School Psychologist

Phone: 610.282.1421 ext. 7558


Degrees and Certifications:

B.A. Psychology, Bucknell Univeristy M. Ed. Human Development, Lehigh University Ed. S. School Psychology, Lehigh Univeristy

Mr. Cotie Strong

Any student is welcome to arrange an appointment to speak with me. My office is located in the back left corner of the high school guidance office. If I'm not in my office, please ask one of the secretaries to set up an appointment. If what you need to talk about is an emergency, make sure to talk to one of the counselors in guidance or a principal in the main office. Students are also welcome to contact me by email if they would like to meet with me or have questions.

In addition to providing evaluations, counseling, and student support at the high school I have been involved with coaching cross country, indoor track, and outdoor track. I've also been involved in forming and co-facilitating the Diversity Club here at the high school. Prior to my work as a school psychologist I attended Bucknell University ('02) where I received my Bachelor of Arts degree in Psychology and minor in education. While at Bucknell I competed for the orange and blue as a middle distance runner on the indoor and outdoor track teams. Soon after graduating from college, I moved to the Lehigh Valley and began my school psychology degree at Lehigh University. All of these life events lead me to my current position where I've been happy to be a part of Southern Lehigh.

Referral Information


    The school psychologist is the facilitator for the multidisciplinary team process which identifies eligible students for special education services. As part of the multidisciplinary process, the school psychologist receives referrals for students suspected of having a disability, as well as students thought to be intellectually gifted. Once a referral is received, the school psychologist collects a wide range of information to complete a comprehensive evaluation of the student’s academic, emotional, and social needs. Information may be collected through individual interviews, rating scales, records review, individual testing, classroom observations, and interviews with the student’s parents and teachers. Once the evaluation is completed, the evaluation report is shared with the multidisciplinary team, which is a meeting consisting of the student’s parents, teachers, and other individuals who are stakeholders in the student’s life. At the meeting, the team discusses whether the student has a disability and if the student is in need of special education services. If both of these criteria are met, the student will be recommended for special education and an individualized education plan (IEP) will be developed.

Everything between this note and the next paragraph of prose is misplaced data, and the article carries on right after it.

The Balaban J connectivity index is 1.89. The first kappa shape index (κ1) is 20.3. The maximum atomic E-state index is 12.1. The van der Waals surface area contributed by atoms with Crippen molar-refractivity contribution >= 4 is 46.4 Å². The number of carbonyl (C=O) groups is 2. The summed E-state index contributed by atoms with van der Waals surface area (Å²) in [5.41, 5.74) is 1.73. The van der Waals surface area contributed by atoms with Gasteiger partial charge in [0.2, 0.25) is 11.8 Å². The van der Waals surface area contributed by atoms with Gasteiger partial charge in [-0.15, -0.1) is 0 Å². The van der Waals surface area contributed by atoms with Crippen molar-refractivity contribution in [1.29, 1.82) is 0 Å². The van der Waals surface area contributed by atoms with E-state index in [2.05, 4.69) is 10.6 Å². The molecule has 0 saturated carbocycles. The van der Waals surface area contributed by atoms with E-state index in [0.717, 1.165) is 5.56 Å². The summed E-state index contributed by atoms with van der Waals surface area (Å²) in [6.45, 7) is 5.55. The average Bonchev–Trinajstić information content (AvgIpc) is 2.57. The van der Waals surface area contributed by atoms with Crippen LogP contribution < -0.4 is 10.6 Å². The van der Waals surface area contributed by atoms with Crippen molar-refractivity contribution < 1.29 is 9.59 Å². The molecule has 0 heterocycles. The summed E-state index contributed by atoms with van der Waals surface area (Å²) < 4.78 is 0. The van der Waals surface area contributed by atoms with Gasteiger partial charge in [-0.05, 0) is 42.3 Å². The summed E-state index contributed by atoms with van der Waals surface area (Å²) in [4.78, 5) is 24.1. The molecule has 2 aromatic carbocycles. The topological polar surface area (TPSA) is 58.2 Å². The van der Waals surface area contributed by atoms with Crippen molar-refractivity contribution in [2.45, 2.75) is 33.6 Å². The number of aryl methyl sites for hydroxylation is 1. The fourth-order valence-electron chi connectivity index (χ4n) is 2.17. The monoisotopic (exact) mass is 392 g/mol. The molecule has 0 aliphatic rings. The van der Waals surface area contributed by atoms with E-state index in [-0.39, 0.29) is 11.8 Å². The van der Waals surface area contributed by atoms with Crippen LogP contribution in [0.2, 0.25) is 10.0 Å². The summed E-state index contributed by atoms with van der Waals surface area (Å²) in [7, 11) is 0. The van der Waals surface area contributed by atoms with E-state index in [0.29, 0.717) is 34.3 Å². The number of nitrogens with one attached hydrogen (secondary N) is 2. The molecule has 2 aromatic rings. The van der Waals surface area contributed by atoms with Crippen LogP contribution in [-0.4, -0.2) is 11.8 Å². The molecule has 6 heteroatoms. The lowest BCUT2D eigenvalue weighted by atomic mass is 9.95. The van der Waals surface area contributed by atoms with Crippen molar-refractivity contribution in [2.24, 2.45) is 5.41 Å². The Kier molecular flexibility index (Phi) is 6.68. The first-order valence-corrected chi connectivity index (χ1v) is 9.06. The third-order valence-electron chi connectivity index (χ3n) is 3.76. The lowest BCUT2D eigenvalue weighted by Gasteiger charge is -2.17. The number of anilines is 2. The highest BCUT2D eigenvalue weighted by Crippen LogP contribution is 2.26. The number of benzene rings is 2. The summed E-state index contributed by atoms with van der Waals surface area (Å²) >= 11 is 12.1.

Referrals may be initiated by school district personnel or parents. Reasons for referral may include the identification of giftedness, learning problems, emotional or behavioral problems, developmental disabilities, speech or language problems or other disabilities that significantly affect a student's ability to effectively learn up to their potential.


    Southern Lehigh High School operates multiple learning support classes as well as an emotional support program to meet the needs of students in need of special education. At the high school there is a continuum of services for special education students that includes co-taught classes in the general education classroom, resource room classes, pull out classes, and emotional support services. Each year, a special education student’s IEP is reviewed by the IEP team, which consists of the parents, student, a general education teacher, administrator, and counselor. These meetings occur at various times throughout the year depending on the initial date of the student IEP. At these meetings the student’s present levels of academic function, annual goals, transition services, specially designed instruction, and any related services are discussed.

    For those intellectually gifted students, the gifted program at the high school is a structured way to provide individualized opportunities in a wide range of academic experiences and instruction. The activities are outlined in a gifted individual education plan (GIEP) which identifies annual goals, objectives and evaluation criteria for each student in the program.

    Special education students whose needs can not be met at the high school are programmed at out of district placements. These may include Carbon - Lehigh Intermediate Unit programs or approved private schools. Recommendations for placement in these programs are made by the multidisciplinary team in compliance with state and federal special education regulations.


    The Student Assistance Program (SAP) is an intervention program designed to identify students who are experiencing problems in school and refer them for help to appropriate resources within the school and/or community. The school day represents a unique opportunity to observe and monitor student behavior and to identify those students who exhibit "high risk" forms of behavior. Some of these behaviors include sudden change in mood and/or attitude, significant loss or gaining of weight, decline in attendance and/or performance at school, discipline problems at home or school and impaired or changing relationships with family or friends.